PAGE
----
Know what’s common knowledge in your story. These are the things that characters can reasonably be expected to know. For example, if the existence of magic is common knowledge, no matter how taboo or socially unacceptable it is, people are unlikely to be shocked at the fact that magic is real. Anyone who doesn’t know about it comes across like they must have been living under a rock. Regardless of what the reader knows, common knowledge should almost never be treated as a reveal. Treating information as a reveal in-universe often gives the impression that the POV character has learned something new, which prompts the question, “Shouldn’t they have known that already?”
On the other hand, if something isn’t common knowledge, it is subject to reveals. It also should earn a bigger reaction from the general population, and is more likely to be regarded with interest, curiosity, or shock.
Common knowledge includes
- Any events that happen in a public place.
- Anything that’s taught in your world’s school system.
- Recent history, provided that it hasn’t been suppressed.
- Anything that your characters talk about openly, especially in tight-knit communities.
- Anything that’s common sense, or easily deduced from other common knowledge.
- Local geography, politics, and current events.
Other things to bear in mind
- Common knowledge can be incorrect.
- It’s reasonably likely that someone might not know a few things that are common knowledge. Meanwhile, it’s unlikely that someone without extenuating circumstances would be unaware of most or all uncommon knowledge.
- It’s not rewarding to watch characters learn things that are widely known.
What the reader knows
This is the hard part. It would seem obvious that readers know what’s on the page. But when a book is detail-rich or densely populated with named characters, the reader can’t be expected to be responsible for remembering everything. On the other hand, depending on the nature of the story, plot twists, and subtext, readers may be able to riddle things out that aren’t written on the page.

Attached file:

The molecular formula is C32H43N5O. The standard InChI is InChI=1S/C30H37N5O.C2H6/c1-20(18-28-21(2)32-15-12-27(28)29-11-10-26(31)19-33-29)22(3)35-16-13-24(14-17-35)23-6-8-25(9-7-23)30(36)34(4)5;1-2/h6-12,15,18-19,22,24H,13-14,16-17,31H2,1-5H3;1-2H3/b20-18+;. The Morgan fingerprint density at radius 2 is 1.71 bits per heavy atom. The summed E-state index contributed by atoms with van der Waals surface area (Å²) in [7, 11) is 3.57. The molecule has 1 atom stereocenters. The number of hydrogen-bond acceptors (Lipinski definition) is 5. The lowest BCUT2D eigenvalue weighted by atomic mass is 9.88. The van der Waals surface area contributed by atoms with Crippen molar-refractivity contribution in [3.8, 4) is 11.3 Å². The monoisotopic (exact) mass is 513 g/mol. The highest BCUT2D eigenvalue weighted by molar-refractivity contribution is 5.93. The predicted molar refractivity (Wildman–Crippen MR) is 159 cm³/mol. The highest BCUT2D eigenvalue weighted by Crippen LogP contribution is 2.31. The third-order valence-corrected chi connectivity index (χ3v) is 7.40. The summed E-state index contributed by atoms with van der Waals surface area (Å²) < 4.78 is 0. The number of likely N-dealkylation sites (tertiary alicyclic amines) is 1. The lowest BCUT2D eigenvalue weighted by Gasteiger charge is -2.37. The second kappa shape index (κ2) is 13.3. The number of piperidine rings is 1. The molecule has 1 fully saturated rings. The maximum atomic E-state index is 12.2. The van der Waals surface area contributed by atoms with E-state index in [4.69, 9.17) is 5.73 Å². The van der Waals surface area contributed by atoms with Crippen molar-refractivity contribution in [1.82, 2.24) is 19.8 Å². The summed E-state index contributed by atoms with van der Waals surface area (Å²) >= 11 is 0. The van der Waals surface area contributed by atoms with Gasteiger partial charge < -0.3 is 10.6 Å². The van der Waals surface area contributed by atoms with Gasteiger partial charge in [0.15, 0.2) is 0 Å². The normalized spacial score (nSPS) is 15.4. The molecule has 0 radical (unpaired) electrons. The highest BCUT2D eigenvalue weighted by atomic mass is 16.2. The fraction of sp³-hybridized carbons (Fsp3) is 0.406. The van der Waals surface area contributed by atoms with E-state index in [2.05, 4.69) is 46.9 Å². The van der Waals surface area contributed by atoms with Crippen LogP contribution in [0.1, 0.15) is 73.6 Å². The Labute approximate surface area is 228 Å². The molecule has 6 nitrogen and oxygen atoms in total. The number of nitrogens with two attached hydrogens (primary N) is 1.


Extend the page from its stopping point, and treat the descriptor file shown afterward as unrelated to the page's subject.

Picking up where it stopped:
You can reasonably expect the reader to know
- Anything that they have seen happen.
- Anything that has been said more than once.
- Relevant information about major characters.
- Relevant information about recurring characters who have appeared more than once or twice, especially if they’ve done something important or had a notable entrance.
- The nature of any plot twist that could reasonably be deduced from the information you’ve given them—once the facts are out, expect a few readers to put things together before the big reveal.
You shouldn’t count on the reader to know
- Events that happen off the page.
- Characters who have only appeared once, or who have lingered in the periphery.
- Minute world details.
- Any magic concept, location, or minor character with a made-up name difficult for readers to pronounce. Many readers skim difficult to read/pronounce words and cannot be called upon to remember them at a later time. They’ll probably recognize the word, but won’t be able to give it off the top of their head.
- Anything that has been mentioned off hand, but not treated like an important detail in-story.
- Any plot-altering details that haven’t been mentioned. (Seriously though. I once read a book where the main villain was hiding a brand under his beard, which marked him as a criminal. Except the book never mentioned that he had a beard until that moment. Don’t do this.)
The best way to tell what readers know is to find a few beta readers. It can be difficult to track what readers are aware of, especially since there’s a fair amount of deduction and inference that goes on, and because some readers are better at filling in gaps in knowledge than others.